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Personal Finance

Three Things Every Investor Needs to Know

How to buy and rebalance effectively.

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Novice investors and pros alike are bombarded with lots of media about investing, and it's hard to sort out the noise from the important things. In this article, I'll address three fundamental things every investor needs to know.

1. Figure Out a Reasonable Allocation
The first question investors have to ask is what the proper asset allocation is for them. Of the three questions, this is the one they should answer most definitively at the outset. The two most sensible and straightforward pieces of allocation advice, in my view, are Ben Graham's assertion that most investors should be 50/50 stocks/bonds with their long-term money and Jack Bogle's assertion that 100-minus-your-age should be your stock exposure. Some people make Bogle's rule a bit more aggressive by substituting 110 for 100. That's fine, too. The important thing is to settle on an allocation and stick with it.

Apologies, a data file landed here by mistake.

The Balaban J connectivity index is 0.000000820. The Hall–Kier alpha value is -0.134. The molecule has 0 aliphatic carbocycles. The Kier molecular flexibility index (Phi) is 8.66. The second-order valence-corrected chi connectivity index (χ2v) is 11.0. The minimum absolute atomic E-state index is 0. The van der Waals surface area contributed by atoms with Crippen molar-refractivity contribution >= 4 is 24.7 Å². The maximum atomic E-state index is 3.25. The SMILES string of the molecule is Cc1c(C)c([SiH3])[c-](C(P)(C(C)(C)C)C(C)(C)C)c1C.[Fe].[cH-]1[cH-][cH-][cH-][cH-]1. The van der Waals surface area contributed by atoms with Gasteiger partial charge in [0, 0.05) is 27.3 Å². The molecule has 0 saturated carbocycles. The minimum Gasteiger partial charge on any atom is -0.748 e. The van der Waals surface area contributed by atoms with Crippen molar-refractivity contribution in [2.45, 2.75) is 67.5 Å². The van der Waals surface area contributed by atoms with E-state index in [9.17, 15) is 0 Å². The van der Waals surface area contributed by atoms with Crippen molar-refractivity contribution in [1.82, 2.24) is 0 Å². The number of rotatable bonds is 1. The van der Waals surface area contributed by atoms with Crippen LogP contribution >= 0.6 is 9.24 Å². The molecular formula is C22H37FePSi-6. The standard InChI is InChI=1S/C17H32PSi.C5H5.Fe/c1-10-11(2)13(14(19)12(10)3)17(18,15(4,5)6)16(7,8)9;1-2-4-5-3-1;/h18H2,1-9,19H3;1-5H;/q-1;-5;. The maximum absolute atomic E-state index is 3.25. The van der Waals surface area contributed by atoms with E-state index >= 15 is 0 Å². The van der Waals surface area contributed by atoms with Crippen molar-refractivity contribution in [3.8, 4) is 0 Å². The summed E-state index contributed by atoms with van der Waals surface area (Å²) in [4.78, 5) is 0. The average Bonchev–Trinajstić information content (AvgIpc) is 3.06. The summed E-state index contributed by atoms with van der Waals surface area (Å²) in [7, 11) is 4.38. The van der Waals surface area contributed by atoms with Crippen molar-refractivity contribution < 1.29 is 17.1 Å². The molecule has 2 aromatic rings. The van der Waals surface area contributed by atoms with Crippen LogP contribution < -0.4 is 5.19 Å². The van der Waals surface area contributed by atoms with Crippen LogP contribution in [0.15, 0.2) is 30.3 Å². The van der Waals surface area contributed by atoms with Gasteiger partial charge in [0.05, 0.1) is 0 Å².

If you're unsure about how to pick between Graham and Bogle, consider dividing your portfolio in two, and running half of it according to Graham's rule and the other half according to Bogle's. Investing doesn't have to be an all-or-nothing proposition.

Similarly, once you've established an allocation, if you're unsure whether you should use index funds or actively managed funds that Morningstar recommends, divide your portfolio in half and do both. Don't let nettlesome questions paralyze you. If you can't decide between two reasonable strategies, there's typically no harm in doing both.